"Teach me to do your will, for you are my God; may your good Spirit lead me on level ground." Psalm 143:10


I’m a coffee drinking, book reading, laundry procrastinating, husband and children loving, mess of a woman who believes that chips and salsa can fix anything. We have chickens running around the backyard, a mountain of dishes in the sink, and on any given morning, I have at least 10 school forms that need my signature or initials. It’s a crazy life {I prefer to call it controlled chaos}, but its ours.

8 comments

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Jess
AUTHOR
5:22 PM delete

I'm crying. Thanks. Seriously, you're sssoooo not alone!! I have these moments with Sophia quite often. She has some secret code & no one's told me where to buy the decoder ring. You ARE doing right by her. Trust me. I know you & I've seen her. Its just part of the mother/child relationship. Learning each other. A lifelong process, I think. I don't think if we asked our Moms, that they'd say their done learning us. Call me if you wanna cry. I'm here for you!!

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Jill Davis
AUTHOR
7:52 AM delete

You are a great Mother! If I do half as well as you have I will be satisfied. I love you!

Jill

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Anonymous
AUTHOR
9:03 AM delete

I was just thinking today how absolutely wonderful it is to have a daughter-in-love that is such an incredible mom. Your journey of questioning yourself is just beginning. I know that if (when)you make mistakes God uses that to mold your child in to who he/she is going to be. There is no handbook and you can only do and be the best you can be with the knowledge you have. God will do the rest! What a great peace there is that comes from that! I love you , girl, and I am so thrilled you are the mommy of my precious granddaughter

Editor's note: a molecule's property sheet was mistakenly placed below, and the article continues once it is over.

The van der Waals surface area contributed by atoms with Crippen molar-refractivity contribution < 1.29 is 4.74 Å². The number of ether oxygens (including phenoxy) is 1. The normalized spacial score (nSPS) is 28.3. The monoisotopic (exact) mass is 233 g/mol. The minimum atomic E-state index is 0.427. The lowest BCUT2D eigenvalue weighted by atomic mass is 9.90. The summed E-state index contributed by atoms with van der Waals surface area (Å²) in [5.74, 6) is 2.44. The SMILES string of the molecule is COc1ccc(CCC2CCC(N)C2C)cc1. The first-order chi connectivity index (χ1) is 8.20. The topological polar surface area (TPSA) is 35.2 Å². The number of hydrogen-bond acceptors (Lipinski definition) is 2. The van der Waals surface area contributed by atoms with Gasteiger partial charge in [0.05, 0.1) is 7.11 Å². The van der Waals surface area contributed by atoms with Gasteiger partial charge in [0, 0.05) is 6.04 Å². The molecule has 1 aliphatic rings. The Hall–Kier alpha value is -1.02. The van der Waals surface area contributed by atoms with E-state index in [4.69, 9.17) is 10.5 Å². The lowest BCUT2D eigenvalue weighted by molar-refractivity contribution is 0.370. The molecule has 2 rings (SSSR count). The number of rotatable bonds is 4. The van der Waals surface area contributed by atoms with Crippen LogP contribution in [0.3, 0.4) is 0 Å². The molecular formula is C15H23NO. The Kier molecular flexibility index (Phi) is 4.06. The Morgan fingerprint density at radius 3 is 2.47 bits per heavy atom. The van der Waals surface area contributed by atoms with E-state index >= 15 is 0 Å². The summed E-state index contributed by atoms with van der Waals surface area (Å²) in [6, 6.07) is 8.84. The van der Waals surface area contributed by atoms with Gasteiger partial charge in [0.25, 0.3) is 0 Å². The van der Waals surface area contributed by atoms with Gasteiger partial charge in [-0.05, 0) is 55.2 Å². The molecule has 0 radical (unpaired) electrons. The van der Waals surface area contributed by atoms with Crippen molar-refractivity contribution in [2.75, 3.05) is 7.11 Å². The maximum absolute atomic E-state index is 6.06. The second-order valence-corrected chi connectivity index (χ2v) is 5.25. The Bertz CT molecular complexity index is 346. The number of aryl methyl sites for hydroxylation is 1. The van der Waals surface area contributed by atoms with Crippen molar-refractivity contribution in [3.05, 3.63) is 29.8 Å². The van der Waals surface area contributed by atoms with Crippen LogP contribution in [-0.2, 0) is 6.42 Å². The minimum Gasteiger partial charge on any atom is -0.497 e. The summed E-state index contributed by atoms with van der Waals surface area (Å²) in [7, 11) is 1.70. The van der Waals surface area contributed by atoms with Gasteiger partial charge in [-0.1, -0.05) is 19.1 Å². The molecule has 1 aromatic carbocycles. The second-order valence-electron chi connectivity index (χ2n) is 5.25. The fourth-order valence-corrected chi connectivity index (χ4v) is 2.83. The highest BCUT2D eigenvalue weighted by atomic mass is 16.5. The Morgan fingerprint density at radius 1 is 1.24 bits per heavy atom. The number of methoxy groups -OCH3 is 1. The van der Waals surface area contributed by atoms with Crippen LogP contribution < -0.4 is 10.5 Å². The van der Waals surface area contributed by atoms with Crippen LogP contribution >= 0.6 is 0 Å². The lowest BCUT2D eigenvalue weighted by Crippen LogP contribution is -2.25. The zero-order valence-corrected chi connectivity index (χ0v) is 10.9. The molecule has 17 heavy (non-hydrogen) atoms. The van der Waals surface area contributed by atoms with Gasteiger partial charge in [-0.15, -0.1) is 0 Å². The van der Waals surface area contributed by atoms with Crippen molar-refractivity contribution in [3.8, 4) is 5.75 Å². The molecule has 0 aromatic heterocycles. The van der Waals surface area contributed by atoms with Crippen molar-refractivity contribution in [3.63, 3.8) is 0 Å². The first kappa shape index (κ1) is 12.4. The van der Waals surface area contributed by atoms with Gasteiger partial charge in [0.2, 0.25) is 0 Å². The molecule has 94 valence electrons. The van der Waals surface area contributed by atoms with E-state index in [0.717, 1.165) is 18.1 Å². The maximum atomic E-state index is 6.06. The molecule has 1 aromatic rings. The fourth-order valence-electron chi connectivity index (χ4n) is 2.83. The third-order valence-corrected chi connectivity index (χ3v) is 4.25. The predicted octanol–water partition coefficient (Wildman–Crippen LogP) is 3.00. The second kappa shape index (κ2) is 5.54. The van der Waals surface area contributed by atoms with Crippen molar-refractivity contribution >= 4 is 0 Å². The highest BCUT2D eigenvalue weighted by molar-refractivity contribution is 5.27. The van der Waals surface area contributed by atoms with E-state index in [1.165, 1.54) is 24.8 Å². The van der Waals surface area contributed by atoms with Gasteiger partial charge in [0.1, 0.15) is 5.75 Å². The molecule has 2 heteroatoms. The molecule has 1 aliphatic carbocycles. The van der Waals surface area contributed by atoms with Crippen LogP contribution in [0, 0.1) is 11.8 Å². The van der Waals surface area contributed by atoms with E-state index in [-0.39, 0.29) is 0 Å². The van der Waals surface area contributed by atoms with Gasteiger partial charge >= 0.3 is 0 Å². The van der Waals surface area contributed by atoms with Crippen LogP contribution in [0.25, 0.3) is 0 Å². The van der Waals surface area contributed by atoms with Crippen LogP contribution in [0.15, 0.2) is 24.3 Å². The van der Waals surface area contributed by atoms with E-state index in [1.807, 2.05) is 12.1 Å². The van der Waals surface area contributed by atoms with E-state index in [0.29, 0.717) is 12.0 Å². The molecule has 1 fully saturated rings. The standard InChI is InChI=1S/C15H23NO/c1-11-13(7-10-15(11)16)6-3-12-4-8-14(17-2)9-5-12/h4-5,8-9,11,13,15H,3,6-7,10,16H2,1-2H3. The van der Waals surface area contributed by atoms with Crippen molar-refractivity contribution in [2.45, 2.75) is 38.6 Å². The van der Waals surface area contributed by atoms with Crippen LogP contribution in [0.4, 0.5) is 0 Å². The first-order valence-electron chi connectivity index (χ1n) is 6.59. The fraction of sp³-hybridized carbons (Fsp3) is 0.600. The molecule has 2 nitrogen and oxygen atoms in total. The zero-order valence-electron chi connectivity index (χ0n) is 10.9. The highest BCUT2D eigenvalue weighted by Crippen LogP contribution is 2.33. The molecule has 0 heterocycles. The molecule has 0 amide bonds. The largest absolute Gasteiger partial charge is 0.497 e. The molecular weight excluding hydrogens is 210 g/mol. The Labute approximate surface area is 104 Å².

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Anonymous
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10:00 AM delete

Sweetie...it happens to all of us! You are a awesome mommy and you need to give yourself a big hug...OK?
Colleen

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Overwhelmed!
AUTHOR
11:21 AM delete

I think all moms share feelings of inadequacy at one point or another as they do their best to raise their children. My feelings of inadequacy come to play when I'm struggling to juggle work, time with Snuggle Bug, time for my husband and Heaven forbid, time for me.

I have to sometimes stop and remind myself that I'm doing the best that I can for my family and cut myself some slack.

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Amanda
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1:30 PM delete

May I suggest a book called :"The Mother at Home" by John SC Abbott or "To Train Up a Child" by the Pearls. They are great Christian parenting books with stuff straigt from the Bible. The 1st one is especially good and has really been a blessing to me. You will be a great mommy! Just follow what the Lord had to asy about parenting and it will work! I hope you have a chance to check out the books.

I've really enjoyed your blog!

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Joy
AUTHOR
7:37 PM delete

I'm actually encouraged to know that I'm not the only one who struggles to be a good mommy. Thanks so much for sharing your heart. I have struggled through many of these moments with all THREE of my children. Thankfully the oldest one (4 years old) is fairly well past all the drama and can express through words what is going on, at least most of the time...

I have checked out your blog a few times (from Jess' links) and always feel you capture being a mommy so well. God bless you and your little one!

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Mary
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3:27 PM delete

Girl, I sure remember those days when my daughter was small. You will make it and you will get through it. You're not inadequate - you're HUMAN.

Praying for you! Hope you have a blessed week!